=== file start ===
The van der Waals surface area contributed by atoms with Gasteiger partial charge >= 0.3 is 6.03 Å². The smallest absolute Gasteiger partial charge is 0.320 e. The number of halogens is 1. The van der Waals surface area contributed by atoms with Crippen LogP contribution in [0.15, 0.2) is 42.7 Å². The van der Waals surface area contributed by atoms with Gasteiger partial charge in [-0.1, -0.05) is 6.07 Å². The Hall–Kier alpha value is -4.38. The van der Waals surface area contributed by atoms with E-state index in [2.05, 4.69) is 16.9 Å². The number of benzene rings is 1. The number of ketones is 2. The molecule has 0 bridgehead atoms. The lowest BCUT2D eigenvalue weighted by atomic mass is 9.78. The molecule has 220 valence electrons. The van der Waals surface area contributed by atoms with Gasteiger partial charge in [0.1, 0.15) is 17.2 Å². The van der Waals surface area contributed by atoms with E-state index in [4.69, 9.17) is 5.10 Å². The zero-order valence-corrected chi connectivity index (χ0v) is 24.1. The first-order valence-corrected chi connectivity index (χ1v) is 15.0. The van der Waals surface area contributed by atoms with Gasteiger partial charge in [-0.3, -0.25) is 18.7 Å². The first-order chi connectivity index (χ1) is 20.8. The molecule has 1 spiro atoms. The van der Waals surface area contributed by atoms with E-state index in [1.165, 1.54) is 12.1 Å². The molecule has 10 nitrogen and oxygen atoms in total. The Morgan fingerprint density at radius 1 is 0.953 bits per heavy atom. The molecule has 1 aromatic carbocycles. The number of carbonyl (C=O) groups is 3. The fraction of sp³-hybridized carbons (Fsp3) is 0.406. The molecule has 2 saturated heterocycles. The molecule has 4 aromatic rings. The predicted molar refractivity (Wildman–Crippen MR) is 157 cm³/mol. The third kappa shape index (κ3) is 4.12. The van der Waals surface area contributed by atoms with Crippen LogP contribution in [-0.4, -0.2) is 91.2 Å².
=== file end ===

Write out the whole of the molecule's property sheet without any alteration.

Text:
The van der Waals surface area contributed by atoms with Gasteiger partial charge >= 0.3 is 6.03 Å². The smallest absolute Gasteiger partial charge is 0.320 e. The number of halogens is 1. The van der Waals surface area contributed by atoms with Crippen LogP contribution in [0.15, 0.2) is 42.7 Å². The van der Waals surface area contributed by atoms with Gasteiger partial charge in [-0.1, -0.05) is 6.07 Å². The Hall–Kier alpha value is -4.38. The van der Waals surface area contributed by atoms with E-state index in [2.05, 4.69) is 16.9 Å². The number of benzene rings is 1. The number of ketones is 2. The molecule has 0 bridgehead atoms. The lowest BCUT2D eigenvalue weighted by atomic mass is 9.78. The molecule has 220 valence electrons. The van der Waals surface area contributed by atoms with Gasteiger partial charge in [0.1, 0.15) is 17.2 Å². The van der Waals surface area contributed by atoms with E-state index in [4.69, 9.17) is 5.10 Å². The zero-order valence-corrected chi connectivity index (χ0v) is 24.1. The first-order valence-corrected chi connectivity index (χ1v) is 15.0. The van der Waals surface area contributed by atoms with Gasteiger partial charge in [-0.3, -0.25) is 18.7 Å². The first-order chi connectivity index (χ1) is 20.8. The molecule has 1 spiro atoms. The van der Waals surface area contributed by atoms with E-state index in [1.165, 1.54) is 12.1 Å². The molecule has 10 nitrogen and oxygen atoms in total. The Morgan fingerprint density at radius 1 is 0.953 bits per heavy atom. The molecule has 1 aromatic carbocycles. The number of carbonyl (C=O) groups is 3. The fraction of sp³-hybridized carbons (Fsp3) is 0.406. The molecule has 2 saturated heterocycles. The molecule has 4 aromatic rings. The predicted molar refractivity (Wildman–Crippen MR) is 157 cm³/mol. The third kappa shape index (κ3) is 4.12. The van der Waals surface area contributed by atoms with Crippen LogP contribution in [-0.4, -0.2) is 91.2 Å².